Featuring America's Home Inspector: Nationally Syndicated Columnist, Barry Stone
Defects Overlooked During Final Inspection

Defects Overlooked During Final Inspection

The House Detective:  by Barry Stone, Certified Building Inspector

Dear Barry:  We are buying a brand-new home and were not planning to have a home inspection because the house was just approved by the county building department. Then we read your recent article about inspecting new homes, so we hired a home inspector and got some big surprises. He found two plumbing problems in the crawlspace under the house, three ungrounded outlets in the living room, and a safety violation concerning the furnace in the attic. What I want to know is, how could these defects have been overlooked when the county did their final inspection?  Jason

Dear Jason:  Whenever I begin to inspect a brand-new home, I wonder if this will be the first one where I find no faulty conditions of any kind. So far, no cigar.

So the question is, how do so many defects escape discovery by municipal inspectors? In most cases, incompetency is not the problem. In your situation, involving undiscovered defects in the crawlspace and attic, as well as three ungrounded outlets, the problem does not necessarily involve ineptitude on the part of the county inspector. More likely, it is due to endemic shortcomings with the municipal building inspection process.

Some municipalities may be exceptions to this, but in general, building inspectors do not crawl under houses or through attics. They are not even equipped with ladders or with crawl suits. This means that faulty conditions in those areas of a house are never subject to the final inspection. As a result, any problems with plumbing, wiring, heating, framing, insulation, etc. in those places are never seen during the final inspection and remain as-is when the construction is signed off by the inspector. That is why further inspection by a qualified home inspector is always a good investment.

As for the ungrounded outlets, here is why those were not discovered by the municipal inspector. The power company does not turn on the electrical service to the property until the final inspection has been officially approved. Therefore, the power is off during the final inspection. Without power, there is no way to determine whether outlets are grounded, whether they have correct polarity, or whether any of the electrical fixtures are actually operative.

Home inspections, on the other hand, take place after the utilities are turned on, and unlike municipal inspectors, home inspectors test the functional condition of fixtures and use test devices to determine whether outlets are properly wired.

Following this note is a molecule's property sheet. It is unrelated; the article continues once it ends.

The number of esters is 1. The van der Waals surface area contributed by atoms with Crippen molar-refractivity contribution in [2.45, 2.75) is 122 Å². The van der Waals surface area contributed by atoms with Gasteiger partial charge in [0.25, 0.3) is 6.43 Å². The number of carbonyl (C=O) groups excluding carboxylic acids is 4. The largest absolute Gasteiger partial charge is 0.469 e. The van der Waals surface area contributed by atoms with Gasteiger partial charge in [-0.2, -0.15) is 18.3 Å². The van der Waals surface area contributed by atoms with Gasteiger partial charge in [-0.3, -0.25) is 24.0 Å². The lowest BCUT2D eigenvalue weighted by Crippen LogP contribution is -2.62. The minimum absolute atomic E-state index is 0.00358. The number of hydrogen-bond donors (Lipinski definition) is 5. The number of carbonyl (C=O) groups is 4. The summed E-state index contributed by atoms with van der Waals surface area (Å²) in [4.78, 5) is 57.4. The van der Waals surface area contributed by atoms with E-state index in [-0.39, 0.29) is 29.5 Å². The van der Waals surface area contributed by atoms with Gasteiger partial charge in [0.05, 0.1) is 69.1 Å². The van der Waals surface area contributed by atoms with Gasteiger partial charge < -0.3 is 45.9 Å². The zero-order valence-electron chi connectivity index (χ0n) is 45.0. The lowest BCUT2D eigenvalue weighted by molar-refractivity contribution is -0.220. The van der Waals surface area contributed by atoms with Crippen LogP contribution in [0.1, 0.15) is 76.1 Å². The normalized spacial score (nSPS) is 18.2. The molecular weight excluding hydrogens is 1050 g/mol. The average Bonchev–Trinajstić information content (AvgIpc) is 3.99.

The main differences between municipal inspections and home inspections are these: Municipal inspections are for code compliance only, and they are limited locations that are accessible by pedestrian means only. Home inspections involve not only compliance with building standards but with quality of workmanship and with functional and safety-related conditions that are outside the scope of the building code. What’s more, home inspectors go where most municipal inspectors are unlikely to go in an entire career: to places that entail crawling in the dirt or through narrow cavernous recesses.

Municipal inspections should be regarded as a preliminary final inspection. Home inspections, when done by a qualified inspector, should be regarded as a “final” final inspection.

A Chip Off The Old Tub

The House Detective: by Barry Stone, Certified Home Inspector

Dear Barry:   I purchased my house about a year ago. At the time, the bathtub seemed to be OK, but now it is apparent that it was painted to cover rust. I also found plumbing problems under the sinks, but none of these issues was reported by my home inspector. What can I do about this?  Dawn

Dear Dawn:  The parties who are potentially liable are the sellers and your home inspector. Sellers are required to disclose all known defects. However, the sellers in your case may not have thought the painted tub was a defect. It might have seemed to them that this was a former defect, having been repaired with paint. Unfortunately, paint is not a permanent repair for the damaged finish on a bathtub. In most cases, chipping or peeling eventually occurs.

Home inspector liability depends on whether the problems were visible at the time of the inspection. The paint on the tub may not have been obvious at the time of the inspection.

As for the plumbing problems, seller liability depends upon whether the previous owners were aware of those issues and whether the problems even existed prior to the sale. Home inspector liability depends on whether the problems were visible and accessible at the time of the inspection. If the problems involve leakage, that may or may not have been occurring at the time. If there are installation defects, they may have been obscured by storage under the sinks, as is often the case during home inspections.

You should contact your home inspector and request a second look at these problems.

Asbestos Pipe Insulation Not Disclosed

The House Detective: by Barry Stone, Certified Home Inspector

Dear Barry:   My home was built in 1926 and has asbestos insulation on all the hot water pipes under the building. Fortunately, all of this asbestos has been wrapped. When I first learned about it, I was horrified and wondered why my home inspector hadn’t mention it when I bought the property. My main concern is what will happen when I eventually want to sell the home. Can I resell it in this condition, without penalty?  Am I required to have the asbestos removed? And also, do I have recourse from my home inspector for not mentioning the asbestos?  Judy